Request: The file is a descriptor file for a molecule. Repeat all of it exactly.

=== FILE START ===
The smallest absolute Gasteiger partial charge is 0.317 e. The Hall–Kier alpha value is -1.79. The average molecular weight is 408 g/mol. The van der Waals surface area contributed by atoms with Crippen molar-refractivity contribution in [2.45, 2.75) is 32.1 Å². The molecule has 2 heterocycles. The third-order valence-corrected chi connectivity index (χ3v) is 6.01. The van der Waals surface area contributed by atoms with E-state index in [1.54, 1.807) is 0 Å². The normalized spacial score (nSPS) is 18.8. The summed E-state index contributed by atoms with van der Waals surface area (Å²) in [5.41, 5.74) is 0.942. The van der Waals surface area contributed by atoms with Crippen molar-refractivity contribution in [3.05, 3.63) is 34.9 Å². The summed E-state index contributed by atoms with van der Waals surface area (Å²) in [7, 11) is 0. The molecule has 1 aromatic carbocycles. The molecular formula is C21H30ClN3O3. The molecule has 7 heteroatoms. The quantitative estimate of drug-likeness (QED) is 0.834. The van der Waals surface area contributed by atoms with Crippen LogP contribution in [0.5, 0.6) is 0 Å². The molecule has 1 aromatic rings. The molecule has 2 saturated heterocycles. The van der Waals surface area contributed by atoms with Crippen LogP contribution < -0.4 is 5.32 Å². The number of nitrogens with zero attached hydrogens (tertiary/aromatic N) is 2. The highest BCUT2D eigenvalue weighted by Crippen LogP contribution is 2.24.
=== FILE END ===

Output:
The smallest absolute Gasteiger partial charge is 0.317 e. The Hall–Kier alpha value is -1.79. The average molecular weight is 408 g/mol. The van der Waals surface area contributed by atoms with Crippen molar-refractivity contribution in [2.45, 2.75) is 32.1 Å². The molecule has 2 heterocycles. The third-order valence-corrected chi connectivity index (χ3v) is 6.01. The van der Waals surface area contributed by atoms with E-state index in [1.54, 1.807) is 0 Å². The normalized spacial score (nSPS) is 18.8. The summed E-state index contributed by atoms with van der Waals surface area (Å²) in [5.41, 5.74) is 0.942. The van der Waals surface area contributed by atoms with Crippen molar-refractivity contribution in [3.05, 3.63) is 34.9 Å². The summed E-state index contributed by atoms with van der Waals surface area (Å²) in [7, 11) is 0. The molecule has 1 aromatic carbocycles. The molecular formula is C21H30ClN3O3. The molecule has 7 heteroatoms. The quantitative estimate of drug-likeness (QED) is 0.834. The van der Waals surface area contributed by atoms with Crippen LogP contribution in [0.5, 0.6) is 0 Å². The molecule has 1 aromatic rings. The molecule has 2 saturated heterocycles. The van der Waals surface area contributed by atoms with Crippen LogP contribution < -0.4 is 5.32 Å². The number of nitrogens with zero attached hydrogens (tertiary/aromatic N) is 2. The highest BCUT2D eigenvalue weighted by Crippen LogP contribution is 2.24.